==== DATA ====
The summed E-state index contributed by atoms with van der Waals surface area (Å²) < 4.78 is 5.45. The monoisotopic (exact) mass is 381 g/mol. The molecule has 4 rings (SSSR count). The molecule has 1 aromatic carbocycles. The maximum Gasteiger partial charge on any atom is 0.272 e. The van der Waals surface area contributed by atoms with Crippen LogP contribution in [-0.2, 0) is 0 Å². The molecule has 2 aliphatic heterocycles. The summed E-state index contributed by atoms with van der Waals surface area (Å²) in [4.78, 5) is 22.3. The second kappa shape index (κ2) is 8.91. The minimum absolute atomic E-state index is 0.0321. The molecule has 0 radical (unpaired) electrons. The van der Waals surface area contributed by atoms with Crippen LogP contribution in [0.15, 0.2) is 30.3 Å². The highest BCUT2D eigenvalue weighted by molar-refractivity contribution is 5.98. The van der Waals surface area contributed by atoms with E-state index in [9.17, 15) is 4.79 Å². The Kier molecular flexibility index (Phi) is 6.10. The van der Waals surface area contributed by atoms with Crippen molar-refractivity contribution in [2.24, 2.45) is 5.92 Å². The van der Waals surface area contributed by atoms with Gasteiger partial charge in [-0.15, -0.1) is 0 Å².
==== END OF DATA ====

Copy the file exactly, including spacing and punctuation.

The summed E-state index contributed by atoms with van der Waals surface area (Å²) < 4.78 is 5.45. The monoisotopic (exact) mass is 381 g/mol. The molecule has 4 rings (SSSR count). The molecule has 1 aromatic carbocycles. The maximum Gasteiger partial charge on any atom is 0.272 e. The van der Waals surface area contributed by atoms with Crippen LogP contribution in [-0.2, 0) is 0 Å². The molecule has 2 aliphatic heterocycles. The summed E-state index contributed by atoms with van der Waals surface area (Å²) in [4.78, 5) is 22.3. The second kappa shape index (κ2) is 8.91. The minimum absolute atomic E-state index is 0.0321. The molecule has 0 radical (unpaired) electrons. The van der Waals surface area contributed by atoms with Crippen LogP contribution in [0.15, 0.2) is 30.3 Å². The highest BCUT2D eigenvalue weighted by molar-refractivity contribution is 5.98. The van der Waals surface area contributed by atoms with E-state index in [9.17, 15) is 4.79 Å². The Kier molecular flexibility index (Phi) is 6.10. The van der Waals surface area contributed by atoms with Crippen molar-refractivity contribution in [2.24, 2.45) is 5.92 Å². The van der Waals surface area contributed by atoms with Gasteiger partial charge in [-0.15, -0.1) is 0 Å².